- Peter Kinder resigns federal agency post, concludes position unnecessary and waste of tax dollars (6/16/18)2
- Committee to start planning process for indoor aquatic center in Cape (6/20/18)1
- Judge denies order of protection for woman accusing deputy of stalking her (6/23/18)5
- Longtime downtown Cape bartender Marcellus Jones remembered by friends (6/12/18)2
- Southeast to spend $150,000 to refresh brand with Ohio firm (6/19/18)6
- Stooges in Jackson under new ownership (6/23/18)
- Poplar Bluff nail manufacturer gets hammered by new tariffs on steel (6/22/18)7
- Stormy Daniels to visit East Cape Girardeau (6/13/18)20
- Scott County Sheriff Wes Drury responds to issue involving deputy (6/23/18)2
- Neal Boyd blessed us all with his God-given talent (6/19/18)
Anyone keeping up with the latest news about flu vaccines might be somewhat bewildered.
Near the end of September, the Cape Girardeau County Public Health Center had to cancel some clinics for the seasonal flu vaccine because its supplier said it was unable to fill requests for about half the vaccine that had been ordered. On the last day of September, officials at the Centers for Disease Control and Prevention told the Southeast Missourian there was no overall shortage. Two days later, the Associated Press reported widespread delays in deliveries.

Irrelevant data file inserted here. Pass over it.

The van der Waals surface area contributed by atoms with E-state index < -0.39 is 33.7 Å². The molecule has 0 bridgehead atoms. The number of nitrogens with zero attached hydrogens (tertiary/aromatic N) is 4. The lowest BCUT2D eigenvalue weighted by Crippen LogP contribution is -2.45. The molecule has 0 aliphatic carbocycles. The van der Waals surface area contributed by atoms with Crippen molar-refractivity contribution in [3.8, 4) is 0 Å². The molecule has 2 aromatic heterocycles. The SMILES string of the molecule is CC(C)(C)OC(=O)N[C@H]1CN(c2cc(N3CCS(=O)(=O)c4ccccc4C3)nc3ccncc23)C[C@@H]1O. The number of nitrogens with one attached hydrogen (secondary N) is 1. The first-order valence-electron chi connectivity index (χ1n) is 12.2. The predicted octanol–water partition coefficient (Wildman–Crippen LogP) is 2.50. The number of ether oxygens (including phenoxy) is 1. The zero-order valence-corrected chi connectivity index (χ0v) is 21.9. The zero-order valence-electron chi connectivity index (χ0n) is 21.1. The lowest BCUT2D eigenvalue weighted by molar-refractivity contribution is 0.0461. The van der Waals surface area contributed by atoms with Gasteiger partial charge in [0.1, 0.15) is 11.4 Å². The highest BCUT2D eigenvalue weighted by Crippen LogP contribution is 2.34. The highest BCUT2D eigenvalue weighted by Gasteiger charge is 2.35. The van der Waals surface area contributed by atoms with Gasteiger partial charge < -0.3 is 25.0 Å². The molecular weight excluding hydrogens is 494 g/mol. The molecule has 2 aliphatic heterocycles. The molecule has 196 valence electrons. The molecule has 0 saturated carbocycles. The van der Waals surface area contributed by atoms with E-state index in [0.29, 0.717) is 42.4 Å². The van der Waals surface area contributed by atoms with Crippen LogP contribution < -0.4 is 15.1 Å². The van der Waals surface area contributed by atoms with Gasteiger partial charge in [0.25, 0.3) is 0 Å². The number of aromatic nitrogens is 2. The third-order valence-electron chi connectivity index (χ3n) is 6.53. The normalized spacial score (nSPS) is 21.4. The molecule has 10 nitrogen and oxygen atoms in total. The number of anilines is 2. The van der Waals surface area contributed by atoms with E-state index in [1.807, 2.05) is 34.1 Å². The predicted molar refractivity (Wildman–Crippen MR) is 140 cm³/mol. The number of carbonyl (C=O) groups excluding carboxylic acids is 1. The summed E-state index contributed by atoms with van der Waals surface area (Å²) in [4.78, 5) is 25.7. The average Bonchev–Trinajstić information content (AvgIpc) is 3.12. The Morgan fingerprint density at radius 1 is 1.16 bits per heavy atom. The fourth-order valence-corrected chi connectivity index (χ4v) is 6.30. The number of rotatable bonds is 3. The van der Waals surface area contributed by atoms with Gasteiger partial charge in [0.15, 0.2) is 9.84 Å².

Why so much confusing information?
The biggest reason is that there are two major flu concerns this year: the seasonal flu, and the H1N1 (swine) flu. Vaccine producers hurried to get the seasonal flu vaccine out earlier than normal so they could concentration on production of the H1N1 vaccine. But logistics appear to have thwarted those plans, resulting in snafus for both kinds of vaccine.
And demand for flu immunizations has been high this year. More people seem to want as much protection as they can get.
Some seasonal flu vaccine is still available. The Jackson School District is offering clinics next week. It's still a good idea to be protected as winter approaches.